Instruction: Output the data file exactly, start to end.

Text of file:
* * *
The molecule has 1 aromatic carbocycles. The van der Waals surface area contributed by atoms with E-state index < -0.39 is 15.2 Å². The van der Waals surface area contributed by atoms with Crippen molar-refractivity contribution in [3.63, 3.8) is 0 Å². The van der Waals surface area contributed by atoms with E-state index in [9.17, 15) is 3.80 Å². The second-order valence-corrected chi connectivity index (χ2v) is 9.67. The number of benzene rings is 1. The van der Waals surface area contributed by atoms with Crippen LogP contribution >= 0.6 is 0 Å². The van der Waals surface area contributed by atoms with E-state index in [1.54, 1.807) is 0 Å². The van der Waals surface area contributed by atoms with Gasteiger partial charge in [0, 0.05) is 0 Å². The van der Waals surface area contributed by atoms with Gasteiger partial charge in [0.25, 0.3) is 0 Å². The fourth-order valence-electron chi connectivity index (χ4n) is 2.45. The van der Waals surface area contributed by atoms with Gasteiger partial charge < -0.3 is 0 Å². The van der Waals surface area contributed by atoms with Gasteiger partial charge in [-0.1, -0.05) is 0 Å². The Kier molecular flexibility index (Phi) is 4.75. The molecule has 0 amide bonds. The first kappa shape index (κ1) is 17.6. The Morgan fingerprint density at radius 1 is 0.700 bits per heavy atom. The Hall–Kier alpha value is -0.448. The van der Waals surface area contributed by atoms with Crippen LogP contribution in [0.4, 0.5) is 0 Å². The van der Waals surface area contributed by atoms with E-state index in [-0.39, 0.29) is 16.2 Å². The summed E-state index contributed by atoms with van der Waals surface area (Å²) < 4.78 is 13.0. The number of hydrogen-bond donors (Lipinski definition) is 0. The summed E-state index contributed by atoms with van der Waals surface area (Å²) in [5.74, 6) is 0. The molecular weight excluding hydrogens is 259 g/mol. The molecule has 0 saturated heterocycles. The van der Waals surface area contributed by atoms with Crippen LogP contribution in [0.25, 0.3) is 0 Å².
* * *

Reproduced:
The molecule has 1 aromatic carbocycles. The van der Waals surface area contributed by atoms with E-state index < -0.39 is 15.2 Å². The van der Waals surface area contributed by atoms with Crippen molar-refractivity contribution in [3.63, 3.8) is 0 Å². The van der Waals surface area contributed by atoms with E-state index in [9.17, 15) is 3.80 Å². The second-order valence-corrected chi connectivity index (χ2v) is 9.67. The number of benzene rings is 1. The van der Waals surface area contributed by atoms with Crippen LogP contribution >= 0.6 is 0 Å². The van der Waals surface area contributed by atoms with E-state index in [1.54, 1.807) is 0 Å². The van der Waals surface area contributed by atoms with Gasteiger partial charge in [0, 0.05) is 0 Å². The van der Waals surface area contributed by atoms with Gasteiger partial charge in [0.25, 0.3) is 0 Å². The fourth-order valence-electron chi connectivity index (χ4n) is 2.45. The van der Waals surface area contributed by atoms with Gasteiger partial charge < -0.3 is 0 Å². The van der Waals surface area contributed by atoms with Gasteiger partial charge in [-0.1, -0.05) is 0 Å². The Kier molecular flexibility index (Phi) is 4.75. The molecule has 0 amide bonds. The first kappa shape index (κ1) is 17.6. The Morgan fingerprint density at radius 1 is 0.700 bits per heavy atom. The Hall–Kier alpha value is -0.448. The van der Waals surface area contributed by atoms with Crippen LogP contribution in [0.4, 0.5) is 0 Å². The van der Waals surface area contributed by atoms with E-state index in [-0.39, 0.29) is 16.2 Å². The summed E-state index contributed by atoms with van der Waals surface area (Å²) < 4.78 is 13.0. The number of hydrogen-bond donors (Lipinski definition) is 0. The summed E-state index contributed by atoms with van der Waals surface area (Å²) in [5.74, 6) is 0. The molecular weight excluding hydrogens is 259 g/mol. The molecule has 0 saturated heterocycles. The van der Waals surface area contributed by atoms with Crippen LogP contribution in [0.25, 0.3) is 0 Å².